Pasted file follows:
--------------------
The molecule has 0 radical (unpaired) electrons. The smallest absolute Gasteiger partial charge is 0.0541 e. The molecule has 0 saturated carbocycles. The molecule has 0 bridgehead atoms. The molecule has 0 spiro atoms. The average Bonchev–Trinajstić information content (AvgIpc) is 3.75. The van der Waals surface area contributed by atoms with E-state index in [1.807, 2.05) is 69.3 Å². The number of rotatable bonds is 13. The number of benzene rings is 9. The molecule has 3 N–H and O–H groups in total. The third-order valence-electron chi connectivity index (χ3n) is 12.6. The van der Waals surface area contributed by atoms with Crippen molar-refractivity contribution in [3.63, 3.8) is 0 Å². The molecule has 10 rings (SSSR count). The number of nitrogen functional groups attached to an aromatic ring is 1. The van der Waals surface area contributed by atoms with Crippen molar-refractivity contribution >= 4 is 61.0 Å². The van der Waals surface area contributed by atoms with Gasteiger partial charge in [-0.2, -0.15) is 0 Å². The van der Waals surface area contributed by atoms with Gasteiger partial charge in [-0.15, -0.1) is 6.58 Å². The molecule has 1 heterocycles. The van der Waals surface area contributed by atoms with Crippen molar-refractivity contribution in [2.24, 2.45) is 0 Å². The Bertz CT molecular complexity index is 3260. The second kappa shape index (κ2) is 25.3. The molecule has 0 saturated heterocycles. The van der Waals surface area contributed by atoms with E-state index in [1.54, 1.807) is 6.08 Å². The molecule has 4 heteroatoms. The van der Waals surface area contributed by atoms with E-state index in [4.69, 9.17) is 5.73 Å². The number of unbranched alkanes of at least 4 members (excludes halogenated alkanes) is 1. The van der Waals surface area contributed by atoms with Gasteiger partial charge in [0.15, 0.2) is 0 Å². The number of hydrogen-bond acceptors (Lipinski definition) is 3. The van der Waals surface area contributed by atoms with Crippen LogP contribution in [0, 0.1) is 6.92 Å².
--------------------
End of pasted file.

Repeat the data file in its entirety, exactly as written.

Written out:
The molecule has 0 radical (unpaired) electrons. The smallest absolute Gasteiger partial charge is 0.0541 e. The molecule has 0 saturated carbocycles. The molecule has 0 bridgehead atoms. The molecule has 0 spiro atoms. The average Bonchev–Trinajstić information content (AvgIpc) is 3.75. The van der Waals surface area contributed by atoms with E-state index in [1.807, 2.05) is 69.3 Å². The number of rotatable bonds is 13. The number of benzene rings is 9. The molecule has 3 N–H and O–H groups in total. The third-order valence-electron chi connectivity index (χ3n) is 12.6. The van der Waals surface area contributed by atoms with Crippen molar-refractivity contribution in [3.63, 3.8) is 0 Å². The molecule has 10 rings (SSSR count). The number of nitrogen functional groups attached to an aromatic ring is 1. The van der Waals surface area contributed by atoms with Crippen molar-refractivity contribution >= 4 is 61.0 Å². The van der Waals surface area contributed by atoms with Gasteiger partial charge in [-0.2, -0.15) is 0 Å². The van der Waals surface area contributed by atoms with Gasteiger partial charge in [-0.15, -0.1) is 6.58 Å². The molecule has 1 heterocycles. The van der Waals surface area contributed by atoms with Crippen molar-refractivity contribution in [2.24, 2.45) is 0 Å². The Bertz CT molecular complexity index is 3260. The second kappa shape index (κ2) is 25.3. The molecule has 0 saturated heterocycles. The van der Waals surface area contributed by atoms with E-state index in [1.54, 1.807) is 6.08 Å². The molecule has 4 heteroatoms. The van der Waals surface area contributed by atoms with E-state index in [4.69, 9.17) is 5.73 Å². The number of unbranched alkanes of at least 4 members (excludes halogenated alkanes) is 1. The van der Waals surface area contributed by atoms with Gasteiger partial charge in [0.15, 0.2) is 0 Å². The number of hydrogen-bond acceptors (Lipinski definition) is 3. The van der Waals surface area contributed by atoms with Crippen LogP contribution in [0, 0.1) is 6.92 Å².